Twitter Trumps Telephone

23 03 2011

This is not about me. But someone I live with. She owns a small business in Venice, CA. Her name is Julia. This post more about conveying information than creating art, but I find the information to be important and the revelation to be relatively stunning.

Julia recently had a very serious problem with her phone service. Verizon, the leader in terrible customer service, shut her phone service off unexpectedly. Give or take an hour or two here and there, her business was without phone service for almost two weeks. For a business that relies on its phone for customers to call and make appointments for which they pay money, this was an affliction not unlike the Black Plague. It literally could have killed her.

So she took to the web, increased her Twitter specials, and encouraged clients to make appointments via email or through Twitter itself. But that is not the point. Verizon has always had a reputation for terrible service, and they no doubt showed their true colors through this ordeal. Julia estimates that she spent somewhere between 10 and 12 hours on hold for representatives, each one who when finally they appeared on the other end told her a different story about why the service had been cut off and when it would be turned back on. Ultimately, someone over there got the story straight and they unanimously told her it would be 10 days before the phone would be back on. 10 days had already passed.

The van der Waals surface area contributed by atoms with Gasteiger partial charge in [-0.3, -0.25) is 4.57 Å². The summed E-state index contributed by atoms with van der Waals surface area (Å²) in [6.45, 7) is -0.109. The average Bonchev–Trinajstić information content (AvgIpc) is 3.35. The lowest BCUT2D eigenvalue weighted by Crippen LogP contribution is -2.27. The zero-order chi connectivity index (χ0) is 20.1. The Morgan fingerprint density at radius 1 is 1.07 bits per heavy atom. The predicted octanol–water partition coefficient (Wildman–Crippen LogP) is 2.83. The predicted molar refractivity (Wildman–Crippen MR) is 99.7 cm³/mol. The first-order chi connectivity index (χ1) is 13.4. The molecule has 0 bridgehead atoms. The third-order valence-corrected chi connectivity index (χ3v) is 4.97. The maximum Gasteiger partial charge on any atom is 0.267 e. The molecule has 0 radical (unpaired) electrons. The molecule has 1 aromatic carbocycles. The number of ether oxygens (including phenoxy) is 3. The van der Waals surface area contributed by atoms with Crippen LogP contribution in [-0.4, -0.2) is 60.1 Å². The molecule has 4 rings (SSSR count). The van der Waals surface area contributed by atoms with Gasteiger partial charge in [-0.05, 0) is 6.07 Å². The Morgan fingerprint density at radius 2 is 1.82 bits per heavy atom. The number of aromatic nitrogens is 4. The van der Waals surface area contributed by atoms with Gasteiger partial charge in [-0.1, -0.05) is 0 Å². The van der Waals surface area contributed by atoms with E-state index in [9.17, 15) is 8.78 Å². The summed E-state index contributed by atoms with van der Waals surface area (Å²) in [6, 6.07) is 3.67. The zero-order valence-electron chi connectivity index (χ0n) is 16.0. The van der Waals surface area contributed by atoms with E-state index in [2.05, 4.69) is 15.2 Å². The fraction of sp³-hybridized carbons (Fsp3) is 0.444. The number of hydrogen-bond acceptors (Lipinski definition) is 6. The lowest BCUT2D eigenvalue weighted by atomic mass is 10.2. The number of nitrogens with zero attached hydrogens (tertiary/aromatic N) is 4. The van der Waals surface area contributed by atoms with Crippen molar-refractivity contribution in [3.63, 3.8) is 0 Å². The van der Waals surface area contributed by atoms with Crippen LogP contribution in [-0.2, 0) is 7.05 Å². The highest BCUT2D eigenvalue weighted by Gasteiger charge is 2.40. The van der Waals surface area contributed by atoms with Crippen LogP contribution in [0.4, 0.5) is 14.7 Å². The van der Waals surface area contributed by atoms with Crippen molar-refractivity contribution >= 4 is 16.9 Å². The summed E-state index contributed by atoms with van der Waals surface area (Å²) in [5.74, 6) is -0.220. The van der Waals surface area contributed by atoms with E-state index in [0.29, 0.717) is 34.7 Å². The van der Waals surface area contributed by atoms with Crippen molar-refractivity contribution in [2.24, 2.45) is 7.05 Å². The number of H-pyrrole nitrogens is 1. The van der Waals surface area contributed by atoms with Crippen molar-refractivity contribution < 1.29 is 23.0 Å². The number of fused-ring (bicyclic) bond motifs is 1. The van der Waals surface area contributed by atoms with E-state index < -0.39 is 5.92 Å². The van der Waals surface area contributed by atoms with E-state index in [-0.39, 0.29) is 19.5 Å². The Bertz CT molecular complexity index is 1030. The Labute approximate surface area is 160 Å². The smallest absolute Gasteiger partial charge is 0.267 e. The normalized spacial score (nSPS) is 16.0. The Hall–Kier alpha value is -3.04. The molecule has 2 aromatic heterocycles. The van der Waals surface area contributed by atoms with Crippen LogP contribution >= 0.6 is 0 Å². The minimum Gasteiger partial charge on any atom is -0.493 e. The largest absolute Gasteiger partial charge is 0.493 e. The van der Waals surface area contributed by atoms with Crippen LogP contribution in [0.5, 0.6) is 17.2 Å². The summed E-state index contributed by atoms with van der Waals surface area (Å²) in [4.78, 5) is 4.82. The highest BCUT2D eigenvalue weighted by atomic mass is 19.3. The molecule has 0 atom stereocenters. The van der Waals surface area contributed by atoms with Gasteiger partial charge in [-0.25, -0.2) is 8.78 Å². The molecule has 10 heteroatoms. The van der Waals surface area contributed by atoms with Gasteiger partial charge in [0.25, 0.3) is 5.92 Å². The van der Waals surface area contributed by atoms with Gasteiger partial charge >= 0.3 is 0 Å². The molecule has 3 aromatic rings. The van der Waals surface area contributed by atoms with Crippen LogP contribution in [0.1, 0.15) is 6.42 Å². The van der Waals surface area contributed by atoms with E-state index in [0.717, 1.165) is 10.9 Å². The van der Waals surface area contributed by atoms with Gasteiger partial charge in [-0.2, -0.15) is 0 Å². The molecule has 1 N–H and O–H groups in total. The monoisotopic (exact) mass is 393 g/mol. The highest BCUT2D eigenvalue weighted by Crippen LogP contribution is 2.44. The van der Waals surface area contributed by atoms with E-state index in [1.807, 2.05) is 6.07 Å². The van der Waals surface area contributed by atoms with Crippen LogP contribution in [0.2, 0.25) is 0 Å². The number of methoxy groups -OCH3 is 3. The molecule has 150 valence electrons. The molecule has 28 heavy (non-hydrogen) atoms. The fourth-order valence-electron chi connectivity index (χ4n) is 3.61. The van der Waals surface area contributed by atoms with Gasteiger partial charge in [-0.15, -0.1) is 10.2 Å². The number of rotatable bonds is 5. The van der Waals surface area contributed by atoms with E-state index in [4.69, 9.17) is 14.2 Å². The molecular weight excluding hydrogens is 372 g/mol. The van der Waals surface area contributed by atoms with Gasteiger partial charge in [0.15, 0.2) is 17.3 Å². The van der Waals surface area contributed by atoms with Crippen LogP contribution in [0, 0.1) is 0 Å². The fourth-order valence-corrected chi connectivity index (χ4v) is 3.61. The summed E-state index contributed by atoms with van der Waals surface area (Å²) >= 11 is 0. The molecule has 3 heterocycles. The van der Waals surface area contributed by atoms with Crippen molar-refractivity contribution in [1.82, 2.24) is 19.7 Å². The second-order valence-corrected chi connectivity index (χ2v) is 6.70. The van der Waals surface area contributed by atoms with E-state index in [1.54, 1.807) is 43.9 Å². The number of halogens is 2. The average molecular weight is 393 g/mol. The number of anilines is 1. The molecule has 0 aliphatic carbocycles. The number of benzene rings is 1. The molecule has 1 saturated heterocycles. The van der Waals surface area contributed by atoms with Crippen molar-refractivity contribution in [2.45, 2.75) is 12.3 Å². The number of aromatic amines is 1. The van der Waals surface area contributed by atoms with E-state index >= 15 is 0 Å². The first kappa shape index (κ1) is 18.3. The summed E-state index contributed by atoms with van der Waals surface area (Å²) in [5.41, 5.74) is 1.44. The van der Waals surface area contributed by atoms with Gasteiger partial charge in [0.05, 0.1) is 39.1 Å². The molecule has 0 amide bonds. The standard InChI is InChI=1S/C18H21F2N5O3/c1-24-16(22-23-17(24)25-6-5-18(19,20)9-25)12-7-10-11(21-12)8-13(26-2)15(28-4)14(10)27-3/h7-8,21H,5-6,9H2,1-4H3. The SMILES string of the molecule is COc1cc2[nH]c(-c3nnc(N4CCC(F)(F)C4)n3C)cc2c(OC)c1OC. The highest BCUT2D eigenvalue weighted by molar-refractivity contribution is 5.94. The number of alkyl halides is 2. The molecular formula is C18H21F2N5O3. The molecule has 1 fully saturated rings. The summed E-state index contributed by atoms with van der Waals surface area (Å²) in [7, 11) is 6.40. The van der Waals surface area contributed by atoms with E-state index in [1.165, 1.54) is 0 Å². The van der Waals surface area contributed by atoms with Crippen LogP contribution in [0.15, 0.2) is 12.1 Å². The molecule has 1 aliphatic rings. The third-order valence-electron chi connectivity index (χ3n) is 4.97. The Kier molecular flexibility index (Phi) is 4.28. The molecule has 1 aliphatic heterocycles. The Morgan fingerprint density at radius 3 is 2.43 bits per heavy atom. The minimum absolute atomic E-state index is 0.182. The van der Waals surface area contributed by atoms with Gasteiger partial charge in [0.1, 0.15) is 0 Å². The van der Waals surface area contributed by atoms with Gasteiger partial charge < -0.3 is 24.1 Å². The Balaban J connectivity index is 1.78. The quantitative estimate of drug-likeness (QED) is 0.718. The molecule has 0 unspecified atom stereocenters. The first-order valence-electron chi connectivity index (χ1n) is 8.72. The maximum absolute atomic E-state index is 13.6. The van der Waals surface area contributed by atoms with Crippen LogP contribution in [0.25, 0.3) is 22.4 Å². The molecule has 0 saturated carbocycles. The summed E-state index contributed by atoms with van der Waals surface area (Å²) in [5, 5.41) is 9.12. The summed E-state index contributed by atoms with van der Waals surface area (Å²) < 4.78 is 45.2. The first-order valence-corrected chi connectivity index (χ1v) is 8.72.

Enter Twitter. I remembered reading a blog by a guy who was skiing at Vail and had a problem with the experience, so he tweeted the CEO and almost immediately received an answer. So I suggested she find someone at Verizon on Twitter and send them a message. Who she found was @VerizonSupport. Whether they are trying to validate their existence against the traditional phone service I am not sure. But after a few messages back and forth to diagnose Julia’s issue, they provided a direct line to a supervisor they promised would solve the issue. This may not seem like a big deal, but this came after anonymous drone representatives who refuse to tell you their last names and who insist that they cannot refer your situation to a supervisor, only to a “technical specialist” or whatever.

Of course, we were doubtful at first, because of the terrible service so far. But after some tense words regarding the urgency of the situation, this supervisor was able to get the phone working again within an hour.

In this case, Twitter gave Julia an alternative to the apathy usually encountered on the phone. I dig it. Barriers are falling. We do have access. And as the old ways resist, it will only push us further into the new generation.